Georgia Tech In Focus

Within any designed space there is an inherent emotional feeling evoked from the qualities of one’s environment. Whether they be fascination at the complex architecture of a building, or anxiety within the blank walled confounds of a hospital waiting room. The objects, colors, textures, and utilization of space are defining features of how built environment influences, evokes, and/or enhances different moods or emotions from the people who occupy these spaces.

Photo by Bret Price










With a primary focus on the way objects, specifically art installations, affect public spaces, I turn to examine the campus of Atlanta’s own Georgia Tech. The University’s grand grounds exhibit expansive walking spaces secluded from cars and road traffic. Most importantly though are the 8 art installations strategically sprawled along the walk ways. With general themes of modern art, displaying focuses on geometric, spatial, texture and colored based themes, the installations individually instill different ideas that challenge ideas such as perspective and interpretation. When looked upon together though, I believe the art pieces communicate ideas relatable to something as bold as the human condition. Aspiration, conflict, mortality, and curiosity are all concepts that can be interpreted by the art within Georgia Tech’s university grounds. Although some of the pieces on campus can be interpreted as bold and heavy, their appearances at first glance generally give off positive vibes due to the use of vibrant colors and interesting geometric design.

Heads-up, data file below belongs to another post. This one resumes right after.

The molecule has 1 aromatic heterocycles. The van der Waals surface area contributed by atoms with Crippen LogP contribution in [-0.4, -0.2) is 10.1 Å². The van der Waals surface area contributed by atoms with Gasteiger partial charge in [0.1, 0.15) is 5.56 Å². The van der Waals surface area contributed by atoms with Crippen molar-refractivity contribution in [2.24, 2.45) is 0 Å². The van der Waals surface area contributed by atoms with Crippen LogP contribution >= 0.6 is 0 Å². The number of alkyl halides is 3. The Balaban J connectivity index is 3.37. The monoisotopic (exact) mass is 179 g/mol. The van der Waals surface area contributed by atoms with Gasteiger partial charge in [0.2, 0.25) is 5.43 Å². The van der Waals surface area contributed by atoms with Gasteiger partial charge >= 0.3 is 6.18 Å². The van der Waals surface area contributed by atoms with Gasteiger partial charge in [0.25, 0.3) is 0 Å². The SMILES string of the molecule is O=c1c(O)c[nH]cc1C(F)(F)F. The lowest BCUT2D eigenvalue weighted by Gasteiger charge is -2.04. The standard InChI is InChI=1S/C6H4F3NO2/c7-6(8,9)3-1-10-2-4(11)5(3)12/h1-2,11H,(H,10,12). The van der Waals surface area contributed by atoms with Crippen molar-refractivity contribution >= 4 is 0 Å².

Photo by Doug Schartz, 2013









When an object or art piece is newly introduced to an already established environment, it influences the behavior in different forms of those who interact with it on a daily basis. Introducing interesting and mentally stimulating art pieces and integrating them within common campus life intends to not only challenge the interpretations of students but also to enrich their built environment with revitalizing structures. Georgia Tech’s campus displays an importance on the usage of space and it’s positive relaxing effects on a community; in conjuncture with the art installations a culture of recreation is integrated with the learning spaces of the University.

Photo by Adam Garey







The sculptures all exhibit entirely different geometric patterns and interactions within the pieces. Weaving beams of rusted orange and brown reaching skyward, a crown of vibrant steel red thorns ordered in random seemingly chaotic heights and angles, even what appears as a broken spring of bright orange, large and overturned with rings criss-crossing and curling around one another. These are the images of modern art that adorn the walking spaces of Georgia Tech, yet they hold the ability to contribute so much more to the student community than just passing fascination.

Photo by Peter Lundberg












Art is integral to the notion of challenging complacent perspective, allowing for creative interpretations of imagery, and evoking emotions or feelings from their observers. Georgia Tech’s built environment mirrors the mission the University continues to fulfill; to continue improving the human condition through innovation.

Photo by Verina Baxter


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Georgia Tech Personal Environment Response

Photo by user “Kevrez” taken April 24th, 2017

Georgia Tech, Atlanta’s leading research university, hosts one of the most brilliantly designed urban University campus’ across the nation. Hidden between the sky scrapers of the city lies an emerald of green space and wandering concrete paths that intertwine into one another seamlessly, guiding you through the university environment as if it was natural.